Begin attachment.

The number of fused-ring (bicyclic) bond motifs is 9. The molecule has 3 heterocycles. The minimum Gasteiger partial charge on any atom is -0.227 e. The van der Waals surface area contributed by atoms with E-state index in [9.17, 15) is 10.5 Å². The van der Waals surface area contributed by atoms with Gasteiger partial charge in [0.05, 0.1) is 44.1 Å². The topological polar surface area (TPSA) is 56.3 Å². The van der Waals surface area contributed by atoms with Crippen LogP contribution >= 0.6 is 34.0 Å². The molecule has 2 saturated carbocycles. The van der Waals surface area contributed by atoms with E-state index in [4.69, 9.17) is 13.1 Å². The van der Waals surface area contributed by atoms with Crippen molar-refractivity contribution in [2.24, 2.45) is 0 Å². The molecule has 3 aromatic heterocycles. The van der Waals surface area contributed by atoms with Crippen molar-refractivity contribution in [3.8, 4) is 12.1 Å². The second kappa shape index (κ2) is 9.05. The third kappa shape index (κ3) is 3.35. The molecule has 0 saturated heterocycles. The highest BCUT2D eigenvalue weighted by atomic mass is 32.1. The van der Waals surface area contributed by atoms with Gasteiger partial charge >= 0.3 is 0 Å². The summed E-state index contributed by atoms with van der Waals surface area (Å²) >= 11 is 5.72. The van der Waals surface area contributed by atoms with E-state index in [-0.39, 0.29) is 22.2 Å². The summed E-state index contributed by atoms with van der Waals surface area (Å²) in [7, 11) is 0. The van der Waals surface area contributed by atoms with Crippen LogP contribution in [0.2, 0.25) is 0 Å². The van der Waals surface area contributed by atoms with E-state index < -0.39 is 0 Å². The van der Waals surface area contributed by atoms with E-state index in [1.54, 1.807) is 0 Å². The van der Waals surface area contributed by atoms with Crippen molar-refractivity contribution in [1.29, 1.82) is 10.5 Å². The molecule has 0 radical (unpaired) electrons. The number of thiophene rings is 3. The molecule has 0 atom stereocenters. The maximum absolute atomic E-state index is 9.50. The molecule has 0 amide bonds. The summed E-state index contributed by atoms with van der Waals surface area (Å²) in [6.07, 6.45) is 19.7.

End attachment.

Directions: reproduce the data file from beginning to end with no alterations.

The number of fused-ring (bicyclic) bond motifs is 9. The molecule has 3 heterocycles. The minimum Gasteiger partial charge on any atom is -0.227 e. The van der Waals surface area contributed by atoms with E-state index in [9.17, 15) is 10.5 Å². The van der Waals surface area contributed by atoms with Gasteiger partial charge in [0.05, 0.1) is 44.1 Å². The topological polar surface area (TPSA) is 56.3 Å². The van der Waals surface area contributed by atoms with Crippen LogP contribution >= 0.6 is 34.0 Å². The molecule has 2 saturated carbocycles. The van der Waals surface area contributed by atoms with E-state index in [4.69, 9.17) is 13.1 Å². The van der Waals surface area contributed by atoms with Crippen molar-refractivity contribution in [2.24, 2.45) is 0 Å². The molecule has 3 aromatic heterocycles. The van der Waals surface area contributed by atoms with Crippen molar-refractivity contribution in [3.8, 4) is 12.1 Å². The second kappa shape index (κ2) is 9.05. The third kappa shape index (κ3) is 3.35. The molecule has 0 saturated heterocycles. The highest BCUT2D eigenvalue weighted by atomic mass is 32.1. The van der Waals surface area contributed by atoms with Gasteiger partial charge >= 0.3 is 0 Å². The summed E-state index contributed by atoms with van der Waals surface area (Å²) >= 11 is 5.72. The van der Waals surface area contributed by atoms with E-state index in [-0.39, 0.29) is 22.2 Å². The summed E-state index contributed by atoms with van der Waals surface area (Å²) in [7, 11) is 0. The van der Waals surface area contributed by atoms with Crippen LogP contribution in [0.2, 0.25) is 0 Å². The van der Waals surface area contributed by atoms with E-state index < -0.39 is 0 Å². The van der Waals surface area contributed by atoms with E-state index in [1.54, 1.807) is 0 Å². The van der Waals surface area contributed by atoms with Crippen molar-refractivity contribution in [1.29, 1.82) is 10.5 Å². The molecule has 0 radical (unpaired) electrons. The number of thiophene rings is 3. The molecule has 0 atom stereocenters. The maximum absolute atomic E-state index is 9.50. The molecule has 0 amide bonds. The summed E-state index contributed by atoms with van der Waals surface area (Å²) in [6.07, 6.45) is 19.7.